What is urgency incontinence?
Urgency incontinence is the uncontrolled loss of urine that happens when a person feels a sudden strong need to go to the bathroom. It is thought to be due to an over-excited nervous system making your bladder spasm.
This can happen:
- At the sight, feel or sound of running water
- When you put a key in your door at home
- When you enter a bathroom
- When you think about going to the bathroom
How do I treat it?
- Urgency incontinence can be caused or made worse by a bladder infection. Your doctor can test you for this.
- Your provider may test your bladder to be sure it empties fully.
- Make lifestyle changes:
- Do not eat or drink bladder irritants, such as caffeine, artificial sweeteners, carbonated drinks, tobacco, alcohol, and spicy foods. This can cause more frequency and urgency.
- Have normal fluid intake. Drink 48 to 64 ounces of total fluids each day.
- Take medicines to lessen the strength of bladder contractions.
- Do Kegel exercises. Contract the muscles of your pelvic floor. This gives you time to get to the bathroom.
- Do bladder retraining (timed voids and urge suppression). This improves brain-bladder connections for better control.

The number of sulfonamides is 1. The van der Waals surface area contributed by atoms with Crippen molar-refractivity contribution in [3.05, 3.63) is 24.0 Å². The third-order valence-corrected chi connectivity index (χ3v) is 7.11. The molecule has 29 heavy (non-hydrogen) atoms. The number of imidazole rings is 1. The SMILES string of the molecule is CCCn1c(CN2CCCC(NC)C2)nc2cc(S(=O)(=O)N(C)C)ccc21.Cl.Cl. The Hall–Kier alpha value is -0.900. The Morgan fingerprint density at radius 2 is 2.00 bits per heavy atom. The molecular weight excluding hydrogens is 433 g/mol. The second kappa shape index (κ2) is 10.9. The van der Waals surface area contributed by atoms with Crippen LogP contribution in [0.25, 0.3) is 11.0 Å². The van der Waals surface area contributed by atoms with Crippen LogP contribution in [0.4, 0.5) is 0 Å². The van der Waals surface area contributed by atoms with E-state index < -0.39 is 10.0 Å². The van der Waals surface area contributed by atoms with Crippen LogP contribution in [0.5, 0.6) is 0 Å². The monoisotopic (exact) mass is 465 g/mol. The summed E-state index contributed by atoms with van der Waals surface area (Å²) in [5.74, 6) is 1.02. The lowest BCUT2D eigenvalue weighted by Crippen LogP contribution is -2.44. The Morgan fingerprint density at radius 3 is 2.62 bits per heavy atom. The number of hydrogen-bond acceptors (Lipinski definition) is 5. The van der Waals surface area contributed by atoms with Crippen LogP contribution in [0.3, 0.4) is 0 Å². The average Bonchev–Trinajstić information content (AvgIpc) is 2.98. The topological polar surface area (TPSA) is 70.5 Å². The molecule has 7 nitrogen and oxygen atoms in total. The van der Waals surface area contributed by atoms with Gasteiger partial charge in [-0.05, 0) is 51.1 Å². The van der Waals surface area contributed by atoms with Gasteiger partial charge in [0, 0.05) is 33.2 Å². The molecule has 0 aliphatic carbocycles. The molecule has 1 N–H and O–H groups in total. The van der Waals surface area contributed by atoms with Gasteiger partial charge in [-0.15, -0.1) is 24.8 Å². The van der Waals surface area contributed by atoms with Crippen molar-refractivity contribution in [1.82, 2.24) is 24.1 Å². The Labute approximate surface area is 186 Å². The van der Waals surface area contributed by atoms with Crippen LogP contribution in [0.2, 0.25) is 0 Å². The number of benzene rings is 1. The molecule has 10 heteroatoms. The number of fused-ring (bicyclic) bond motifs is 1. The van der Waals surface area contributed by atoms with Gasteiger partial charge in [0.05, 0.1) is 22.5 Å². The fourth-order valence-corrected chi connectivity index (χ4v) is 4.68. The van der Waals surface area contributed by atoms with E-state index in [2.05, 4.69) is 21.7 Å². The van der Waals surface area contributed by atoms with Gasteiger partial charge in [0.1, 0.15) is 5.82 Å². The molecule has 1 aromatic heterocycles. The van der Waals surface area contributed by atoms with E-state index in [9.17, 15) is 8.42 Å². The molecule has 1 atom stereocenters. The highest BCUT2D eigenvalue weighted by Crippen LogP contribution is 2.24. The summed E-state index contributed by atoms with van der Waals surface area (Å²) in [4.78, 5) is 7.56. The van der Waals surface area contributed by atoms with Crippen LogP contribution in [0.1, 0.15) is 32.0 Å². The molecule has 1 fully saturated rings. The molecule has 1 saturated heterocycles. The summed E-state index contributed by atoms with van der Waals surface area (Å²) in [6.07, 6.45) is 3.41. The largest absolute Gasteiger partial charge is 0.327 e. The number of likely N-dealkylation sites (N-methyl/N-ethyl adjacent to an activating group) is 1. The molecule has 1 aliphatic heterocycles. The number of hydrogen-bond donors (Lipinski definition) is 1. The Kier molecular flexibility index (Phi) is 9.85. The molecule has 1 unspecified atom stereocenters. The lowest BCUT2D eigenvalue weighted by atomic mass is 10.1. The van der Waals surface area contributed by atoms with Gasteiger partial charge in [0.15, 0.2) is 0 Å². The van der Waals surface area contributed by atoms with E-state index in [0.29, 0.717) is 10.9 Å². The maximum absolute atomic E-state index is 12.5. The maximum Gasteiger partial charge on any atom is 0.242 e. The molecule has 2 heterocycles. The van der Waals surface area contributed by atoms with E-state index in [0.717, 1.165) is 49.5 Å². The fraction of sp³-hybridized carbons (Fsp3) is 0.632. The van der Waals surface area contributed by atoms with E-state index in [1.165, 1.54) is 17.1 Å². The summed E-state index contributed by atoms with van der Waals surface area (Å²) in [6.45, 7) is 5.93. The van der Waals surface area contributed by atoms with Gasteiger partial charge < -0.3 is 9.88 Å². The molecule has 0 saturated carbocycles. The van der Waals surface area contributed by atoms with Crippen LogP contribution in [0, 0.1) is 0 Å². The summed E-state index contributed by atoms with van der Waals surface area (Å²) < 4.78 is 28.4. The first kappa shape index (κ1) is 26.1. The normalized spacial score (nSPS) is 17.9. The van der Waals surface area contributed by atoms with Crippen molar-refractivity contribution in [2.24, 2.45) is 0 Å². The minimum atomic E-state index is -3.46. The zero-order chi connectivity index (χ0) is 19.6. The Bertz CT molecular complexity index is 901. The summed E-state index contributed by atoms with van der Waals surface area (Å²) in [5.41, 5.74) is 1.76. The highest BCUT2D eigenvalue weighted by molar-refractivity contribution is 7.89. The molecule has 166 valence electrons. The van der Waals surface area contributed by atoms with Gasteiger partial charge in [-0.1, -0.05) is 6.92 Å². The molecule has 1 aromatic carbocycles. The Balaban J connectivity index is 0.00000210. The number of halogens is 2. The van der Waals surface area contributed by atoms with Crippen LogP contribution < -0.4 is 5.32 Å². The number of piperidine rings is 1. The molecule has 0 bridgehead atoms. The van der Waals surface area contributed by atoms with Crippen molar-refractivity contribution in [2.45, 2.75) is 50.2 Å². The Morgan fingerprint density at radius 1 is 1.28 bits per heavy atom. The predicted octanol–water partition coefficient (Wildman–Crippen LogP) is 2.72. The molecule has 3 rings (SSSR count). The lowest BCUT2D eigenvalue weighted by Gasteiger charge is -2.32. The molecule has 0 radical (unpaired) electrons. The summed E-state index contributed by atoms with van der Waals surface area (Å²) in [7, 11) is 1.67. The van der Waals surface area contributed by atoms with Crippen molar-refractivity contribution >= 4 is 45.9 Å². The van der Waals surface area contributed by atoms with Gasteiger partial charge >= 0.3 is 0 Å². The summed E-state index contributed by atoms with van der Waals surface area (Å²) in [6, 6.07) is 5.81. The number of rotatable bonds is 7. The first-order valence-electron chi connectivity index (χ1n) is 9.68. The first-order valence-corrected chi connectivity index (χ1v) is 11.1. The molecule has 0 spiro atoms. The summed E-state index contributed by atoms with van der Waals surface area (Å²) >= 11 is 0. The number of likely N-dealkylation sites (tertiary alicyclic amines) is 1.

- Squeeze the muscles before you stand. Talk to your bladder, tell it to wait before going to the bathroom.
- When you have a strong urge, freeze and squeeze your pelvic floor muscles. Try to calm the urge before you walk to the toilet.
- Do not get constipated.
- Use vaginal estrogen. This may help urgency after menopause for some women.
- Sometimes correcting pelvic prolapse will make urgency leakage better. Talk with your doctor about this.
- Talk with your doctor if these options do not help. You may be able to try Botox injections or nerve stimulation.
How do I treat using 'freeze and squeeze'?
Freeze and squeeze is a technique using your pelvic muscles. It will help when you feel the urge.
Stop and be very still. Sit down if you can or stand quietly. Do not move. Stay very still to keep control. Rushing to the bathroom makes the nervous system more excited. This makes you more likely to leak.
Quickly squeeze and let go of your pelvic floor muscles (quick flicks) for 1 to 2 seconds or 5 to 6 times. Use as much effort as you can. This sends a message to your brain to relax and hold urine. Try to distract yourself by thinking of something other than going to the bathroom.
Relax. Take a deep belly or diaphragmatic breath. Let it out slowly. Try to make the urge go away by staying distracted and positive.
Do the steps above if the urge comes back. When you feel the urge go away, walk to the bathroom. Do not rush. Keep doing your quick flicks to relax bladder spasms. Urinate when the urge goes away.